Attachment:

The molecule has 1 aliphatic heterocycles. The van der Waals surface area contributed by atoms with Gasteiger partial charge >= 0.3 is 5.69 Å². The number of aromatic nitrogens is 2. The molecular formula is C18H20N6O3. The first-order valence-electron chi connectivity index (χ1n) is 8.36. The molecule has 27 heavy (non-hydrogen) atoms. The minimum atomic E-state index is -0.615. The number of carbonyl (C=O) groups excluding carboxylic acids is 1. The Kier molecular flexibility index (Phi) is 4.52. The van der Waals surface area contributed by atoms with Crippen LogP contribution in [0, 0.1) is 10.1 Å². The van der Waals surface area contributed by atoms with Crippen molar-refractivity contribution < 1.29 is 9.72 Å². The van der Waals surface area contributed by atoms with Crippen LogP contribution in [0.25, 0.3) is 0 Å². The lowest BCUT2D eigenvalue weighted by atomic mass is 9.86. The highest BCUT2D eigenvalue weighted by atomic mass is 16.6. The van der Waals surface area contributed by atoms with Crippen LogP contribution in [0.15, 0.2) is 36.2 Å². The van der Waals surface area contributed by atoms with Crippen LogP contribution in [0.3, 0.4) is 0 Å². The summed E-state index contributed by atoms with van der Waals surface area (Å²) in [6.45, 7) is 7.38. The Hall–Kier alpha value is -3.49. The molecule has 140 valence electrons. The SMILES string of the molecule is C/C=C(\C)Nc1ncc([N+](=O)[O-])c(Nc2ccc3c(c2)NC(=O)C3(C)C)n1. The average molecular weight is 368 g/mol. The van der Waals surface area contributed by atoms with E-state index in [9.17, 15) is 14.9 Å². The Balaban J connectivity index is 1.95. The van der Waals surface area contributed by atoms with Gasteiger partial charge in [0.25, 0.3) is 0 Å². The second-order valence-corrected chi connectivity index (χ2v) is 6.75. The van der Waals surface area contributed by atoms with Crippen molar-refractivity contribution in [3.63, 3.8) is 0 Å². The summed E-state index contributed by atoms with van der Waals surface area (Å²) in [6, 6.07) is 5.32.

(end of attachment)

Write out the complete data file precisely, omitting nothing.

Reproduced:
The molecule has 1 aliphatic heterocycles. The van der Waals surface area contributed by atoms with Gasteiger partial charge >= 0.3 is 5.69 Å². The number of aromatic nitrogens is 2. The molecular formula is C18H20N6O3. The first-order valence-electron chi connectivity index (χ1n) is 8.36. The molecule has 27 heavy (non-hydrogen) atoms. The minimum atomic E-state index is -0.615. The number of carbonyl (C=O) groups excluding carboxylic acids is 1. The Kier molecular flexibility index (Phi) is 4.52. The van der Waals surface area contributed by atoms with Crippen LogP contribution in [0, 0.1) is 10.1 Å². The van der Waals surface area contributed by atoms with Crippen molar-refractivity contribution < 1.29 is 9.72 Å². The van der Waals surface area contributed by atoms with Crippen LogP contribution in [0.25, 0.3) is 0 Å². The lowest BCUT2D eigenvalue weighted by atomic mass is 9.86. The highest BCUT2D eigenvalue weighted by atomic mass is 16.6. The van der Waals surface area contributed by atoms with Crippen LogP contribution in [0.15, 0.2) is 36.2 Å². The van der Waals surface area contributed by atoms with Crippen LogP contribution in [0.3, 0.4) is 0 Å². The summed E-state index contributed by atoms with van der Waals surface area (Å²) in [6.45, 7) is 7.38. The Hall–Kier alpha value is -3.49. The molecule has 140 valence electrons. The SMILES string of the molecule is C/C=C(\C)Nc1ncc([N+](=O)[O-])c(Nc2ccc3c(c2)NC(=O)C3(C)C)n1. The average molecular weight is 368 g/mol. The van der Waals surface area contributed by atoms with E-state index in [9.17, 15) is 14.9 Å². The Balaban J connectivity index is 1.95. The van der Waals surface area contributed by atoms with Gasteiger partial charge in [0.25, 0.3) is 0 Å². The second-order valence-corrected chi connectivity index (χ2v) is 6.75. The van der Waals surface area contributed by atoms with Crippen molar-refractivity contribution in [3.63, 3.8) is 0 Å². The summed E-state index contributed by atoms with van der Waals surface area (Å²) in [6, 6.07) is 5.32.